To register for the workshop, SIGN UP HERE.

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Archival Research 101 | November 8 from 7:00 - 8:30 pm
Archival Research 101 guides students down pathways for using third-party media in film and television. This course highlights how to avoid copyright and licensing pitfalls. Students will learn from pre-production to final delivery the basics of how to research, order, and clear archival photographs, films, and videos. We will move beyond Google and seek material at archives like the National Archives, Library of Congress, public libraries, museums, and universities.
The course will cover media formats, copyright, licensing, budgeting, public domain materials, distributor requirements, and media management. Students will take away a list of go-to sources for historic film research and contemporary media licensing.

 

About the instructor: Sarah Katz
Sarah Katz has worked in television and multimedia as a Producer, Associate Producer, and Researcher for more than nineteen years. She has cleared rights for more than three dozen televised documentaries including the recently released series The Machines That Built America on History as well as museum exhibits like Ain’t Nothing Like the Real Thing for the Smithsonian, and The Ronald Reagan Presidential Library. She has been commended by her colleagues for her thorough understanding of the field. Sarah has been called the most experienced Archival Producer he’s met by some of Jon Stewart’s producers and sought after by Oscar Nominated filmmakers for her research experience.

 

To register for the workshop,  SIGN UP HERE. 

  


Budgeting for Documentary | November 9 from 7:00 - 8:30 pm (also taught by Adele Schmidt)

Keeping control over your budget throughout the entire documentary filmmaking process (from the early stages to the finished product) is a core component when making a film. Having a budget doesn’t only give you confidence, it also tells the funders that you know what you are doing. It helps you to raise money and it helps you to save money. How do I structure my documentary budget? What items go into a budget? What is the cost of each item? Which are the hard costs? What is an in-kind contribution? Do I pay myself? What about archival rights? Music licensing rights? Does the budget change as I move forward in the process?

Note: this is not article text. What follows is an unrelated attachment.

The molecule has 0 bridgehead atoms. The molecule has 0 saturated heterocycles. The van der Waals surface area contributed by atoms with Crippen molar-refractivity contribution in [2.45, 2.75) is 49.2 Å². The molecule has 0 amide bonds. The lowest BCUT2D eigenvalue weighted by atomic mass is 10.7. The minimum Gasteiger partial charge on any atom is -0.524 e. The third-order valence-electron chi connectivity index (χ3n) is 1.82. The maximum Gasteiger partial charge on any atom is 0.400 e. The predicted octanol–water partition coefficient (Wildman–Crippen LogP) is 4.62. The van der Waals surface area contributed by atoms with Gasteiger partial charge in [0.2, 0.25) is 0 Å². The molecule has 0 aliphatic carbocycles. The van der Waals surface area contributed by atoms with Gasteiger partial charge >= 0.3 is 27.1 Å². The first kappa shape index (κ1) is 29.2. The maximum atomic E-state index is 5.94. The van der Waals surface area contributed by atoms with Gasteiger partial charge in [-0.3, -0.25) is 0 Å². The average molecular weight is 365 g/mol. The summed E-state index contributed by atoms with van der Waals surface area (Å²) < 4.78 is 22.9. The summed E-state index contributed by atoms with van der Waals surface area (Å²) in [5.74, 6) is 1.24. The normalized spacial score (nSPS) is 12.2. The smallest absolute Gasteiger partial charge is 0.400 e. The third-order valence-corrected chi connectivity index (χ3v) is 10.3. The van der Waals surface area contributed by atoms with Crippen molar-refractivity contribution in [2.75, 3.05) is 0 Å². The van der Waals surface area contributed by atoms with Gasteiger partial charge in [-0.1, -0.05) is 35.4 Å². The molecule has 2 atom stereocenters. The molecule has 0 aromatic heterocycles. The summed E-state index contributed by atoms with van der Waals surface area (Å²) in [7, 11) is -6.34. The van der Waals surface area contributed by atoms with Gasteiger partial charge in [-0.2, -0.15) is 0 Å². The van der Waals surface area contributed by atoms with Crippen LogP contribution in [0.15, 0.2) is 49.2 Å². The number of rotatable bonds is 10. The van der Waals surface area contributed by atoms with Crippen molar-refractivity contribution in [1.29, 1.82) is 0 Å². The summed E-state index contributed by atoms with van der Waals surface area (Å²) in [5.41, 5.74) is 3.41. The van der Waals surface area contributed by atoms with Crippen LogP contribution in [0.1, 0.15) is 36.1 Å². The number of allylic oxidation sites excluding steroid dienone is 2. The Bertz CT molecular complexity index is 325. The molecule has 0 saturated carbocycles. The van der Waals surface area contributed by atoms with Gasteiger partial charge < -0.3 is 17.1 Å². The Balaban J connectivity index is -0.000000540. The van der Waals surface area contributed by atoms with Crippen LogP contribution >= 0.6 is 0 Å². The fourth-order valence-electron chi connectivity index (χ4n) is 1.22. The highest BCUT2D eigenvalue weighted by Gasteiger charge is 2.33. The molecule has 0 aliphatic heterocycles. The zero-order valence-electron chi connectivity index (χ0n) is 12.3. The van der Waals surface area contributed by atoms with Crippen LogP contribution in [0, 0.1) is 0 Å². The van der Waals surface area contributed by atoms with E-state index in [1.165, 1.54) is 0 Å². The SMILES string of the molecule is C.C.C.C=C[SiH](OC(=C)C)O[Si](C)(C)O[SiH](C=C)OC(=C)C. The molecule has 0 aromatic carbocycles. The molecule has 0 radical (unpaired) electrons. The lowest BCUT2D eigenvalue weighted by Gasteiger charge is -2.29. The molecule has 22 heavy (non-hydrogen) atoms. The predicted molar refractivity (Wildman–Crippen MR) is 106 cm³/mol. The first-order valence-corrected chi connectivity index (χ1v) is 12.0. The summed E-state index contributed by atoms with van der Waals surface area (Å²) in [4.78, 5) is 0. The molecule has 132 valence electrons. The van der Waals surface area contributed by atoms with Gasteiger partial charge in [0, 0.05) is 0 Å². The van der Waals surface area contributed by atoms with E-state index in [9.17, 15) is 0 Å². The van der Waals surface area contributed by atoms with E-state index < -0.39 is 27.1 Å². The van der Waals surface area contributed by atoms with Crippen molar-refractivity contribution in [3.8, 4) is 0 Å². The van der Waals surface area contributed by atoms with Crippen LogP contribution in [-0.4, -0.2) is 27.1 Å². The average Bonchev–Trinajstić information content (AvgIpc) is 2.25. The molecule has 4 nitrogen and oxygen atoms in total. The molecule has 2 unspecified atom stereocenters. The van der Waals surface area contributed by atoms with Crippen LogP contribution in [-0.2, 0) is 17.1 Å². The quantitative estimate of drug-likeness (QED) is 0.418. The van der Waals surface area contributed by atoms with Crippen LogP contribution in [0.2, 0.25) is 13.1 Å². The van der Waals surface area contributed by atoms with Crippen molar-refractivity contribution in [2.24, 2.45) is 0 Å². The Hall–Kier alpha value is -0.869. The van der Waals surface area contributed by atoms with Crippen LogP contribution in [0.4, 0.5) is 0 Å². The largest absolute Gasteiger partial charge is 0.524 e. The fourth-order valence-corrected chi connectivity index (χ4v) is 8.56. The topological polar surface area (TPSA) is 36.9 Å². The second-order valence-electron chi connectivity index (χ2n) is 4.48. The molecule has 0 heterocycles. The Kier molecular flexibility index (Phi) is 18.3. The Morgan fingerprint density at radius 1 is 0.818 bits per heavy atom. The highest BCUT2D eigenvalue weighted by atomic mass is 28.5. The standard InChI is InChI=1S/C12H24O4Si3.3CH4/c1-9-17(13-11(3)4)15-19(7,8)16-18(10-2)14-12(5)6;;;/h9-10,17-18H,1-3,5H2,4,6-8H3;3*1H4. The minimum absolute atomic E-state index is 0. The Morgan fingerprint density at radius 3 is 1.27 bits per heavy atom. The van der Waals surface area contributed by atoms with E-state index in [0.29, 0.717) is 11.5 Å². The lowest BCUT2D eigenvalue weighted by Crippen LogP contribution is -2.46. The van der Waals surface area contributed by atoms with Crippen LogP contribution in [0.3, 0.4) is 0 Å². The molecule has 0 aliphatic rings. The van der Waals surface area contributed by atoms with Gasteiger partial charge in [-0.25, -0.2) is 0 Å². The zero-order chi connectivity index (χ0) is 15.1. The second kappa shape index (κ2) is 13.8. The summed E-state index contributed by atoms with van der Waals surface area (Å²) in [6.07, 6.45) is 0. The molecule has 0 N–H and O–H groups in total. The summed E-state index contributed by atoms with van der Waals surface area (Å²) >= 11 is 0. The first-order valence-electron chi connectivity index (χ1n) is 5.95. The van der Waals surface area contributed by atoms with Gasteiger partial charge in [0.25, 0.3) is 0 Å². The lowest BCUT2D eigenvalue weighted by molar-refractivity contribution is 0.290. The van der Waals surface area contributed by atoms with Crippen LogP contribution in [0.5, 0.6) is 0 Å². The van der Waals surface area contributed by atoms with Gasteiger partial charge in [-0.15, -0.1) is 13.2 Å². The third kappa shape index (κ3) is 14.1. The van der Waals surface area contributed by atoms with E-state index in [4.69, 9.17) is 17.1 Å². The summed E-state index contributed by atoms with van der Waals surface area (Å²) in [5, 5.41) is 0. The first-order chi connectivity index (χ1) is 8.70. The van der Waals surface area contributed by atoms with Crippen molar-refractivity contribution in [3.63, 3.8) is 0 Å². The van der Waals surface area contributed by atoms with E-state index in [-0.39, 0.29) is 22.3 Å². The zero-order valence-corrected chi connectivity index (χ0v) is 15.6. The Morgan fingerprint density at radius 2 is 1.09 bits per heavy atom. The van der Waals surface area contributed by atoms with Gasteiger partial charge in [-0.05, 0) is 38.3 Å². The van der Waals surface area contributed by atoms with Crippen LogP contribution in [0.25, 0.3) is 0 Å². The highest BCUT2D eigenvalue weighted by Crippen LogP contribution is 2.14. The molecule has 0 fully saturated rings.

In this class you’ll learn how to construct a budget and we’ll discuss all the above questions, plus all the questions that you bring to the table. After the class, you will have a much clearer picture about how to build your own budget.

To register for the workshop, SIGN UP HERE.

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Filmmaking at Your Fingertips:  The Smartphone Documentarian | November 13 from 10:30 am - 3:30 pm

This special workshop from Docs In Progress will give participants the opportunity to learn how to get the most out of your smartphones when it comes to video.

Today’s smartphones carry with them excellent lenses and high resolution video. You’ll learn how to make the most of them just by knowing the devices better. We’ll also look at apps and hardware that further improve your video and sound. From pre-production to post-production, you’ll be able to produce documentaries or documentary-style videos with the “production studio in your pocket.”

Participants should plan on using their own Smartphone or Tablet (both IOS and Android devices are acceptable). 

About the instructor: Larry Engel